Pentre Ifan Burial Chamber
Pentre Ifan Burial Chamber, near Nevern in North Pembrokeshire, is an iconic prehistoric monument: the finest of the Megalithic tombs in Wales.
A massive cromlech, its scale takes the first time viewer by surprise, and it has been used as a symbol by innumerable academic, cultural and even commercial bodies over the years.
Pevsner describes it as “a burial chamber of extraordinary - and presumably accidental - elegance, as its capstone would have been under the earth of the covering mound.” Indeed, if it were still in its original form, it would simply be a large green tump in a remote field, and would never have become the iconic relic it is: a Mecca for antiquarians, artists and photographers down the last few centuries.
The enormous capstone, delicately poised on the points of three tapering upright stones, covered a sunken chamber with a southern entrance, the portal framed by pairs of stones, forming a semi-circular forecourt. The massive scale of the fixed portal stone suggests that the chamber was sealed after a single burial, which would indicate that it was the tomb of a very important person, or possibly a site of several simultaneous burials. The Elizabethan historian and chronicler George Owen referred to the presence of four side stones, but two no longer survive on the east side.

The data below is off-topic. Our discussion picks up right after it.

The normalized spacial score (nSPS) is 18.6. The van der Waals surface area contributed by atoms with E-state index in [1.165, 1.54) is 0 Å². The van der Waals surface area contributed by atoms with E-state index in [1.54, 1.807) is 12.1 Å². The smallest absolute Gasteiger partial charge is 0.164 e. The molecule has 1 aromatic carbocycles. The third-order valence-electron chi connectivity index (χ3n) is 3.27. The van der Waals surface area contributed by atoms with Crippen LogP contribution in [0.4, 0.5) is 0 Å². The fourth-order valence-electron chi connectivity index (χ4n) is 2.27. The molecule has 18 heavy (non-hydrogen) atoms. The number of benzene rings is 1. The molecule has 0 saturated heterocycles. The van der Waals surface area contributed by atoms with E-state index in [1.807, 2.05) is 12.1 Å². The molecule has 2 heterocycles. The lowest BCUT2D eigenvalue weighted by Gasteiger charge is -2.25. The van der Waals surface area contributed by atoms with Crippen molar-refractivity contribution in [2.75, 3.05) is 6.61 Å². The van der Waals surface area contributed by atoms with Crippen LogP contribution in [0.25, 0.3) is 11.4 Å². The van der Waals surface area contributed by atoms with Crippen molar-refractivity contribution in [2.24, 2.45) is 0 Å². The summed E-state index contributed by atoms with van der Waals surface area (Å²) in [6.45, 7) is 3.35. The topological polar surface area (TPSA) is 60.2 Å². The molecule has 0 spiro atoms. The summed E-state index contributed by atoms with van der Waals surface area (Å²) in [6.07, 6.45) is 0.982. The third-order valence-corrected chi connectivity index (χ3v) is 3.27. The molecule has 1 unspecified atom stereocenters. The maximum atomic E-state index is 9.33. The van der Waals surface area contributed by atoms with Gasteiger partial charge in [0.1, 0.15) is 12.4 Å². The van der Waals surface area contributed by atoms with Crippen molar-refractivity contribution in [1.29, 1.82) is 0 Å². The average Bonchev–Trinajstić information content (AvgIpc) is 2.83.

Half a mile to the north-west of the cromlech is a large barn, on the site of the former mansion of the Bowen family of Pentre Ifan. It is all that remains of the mansion of the Bowens whose later residence was Llwyngwair, a mile west of Nevern, and the antiquarian Major Francis Jones says in his book, ‘Historic Pembrokeshire Homes and their Families’ that the Bowens could boast that Pentre Ifan was the home of a family which survived in the male line within its bounds for 800 years. Pentre Ifan was the home of Sir James ap Owen (1518), whose name evolved to Bowen, and the family is said to have sprung from the 11th century Welsh nobleman Gwynfardd Dyfed. This is a district rich in history and dotted with ancient monuments and mansions. Nevern Castle is an Iron Age hill fort a quarter of a mile west of the village, possibly an important seat of the Cantref (Hundred) of Cemais, The Pilgrim’s Cross is a Latin cross roughly hewn in high relief on the rock face to mark the Pilgrim’s Way to St Davids. Llwynygoras, half a mile south-east is a late 16th century house built by the Bowens with 19th century additions. Berry Hill, a mile north-east is another Bowen property of 1810 and Trewern is one of the best surviving gentry houses in the region, built in the 16th century by William Warren and remodelled in the early 18th century. There are also two other burial chambers,Trellyffaint two miles north and Llech-y-Dribedd two miles north-east. The Bowens lived at Llwyngwair until 1957 and it is now a hotel.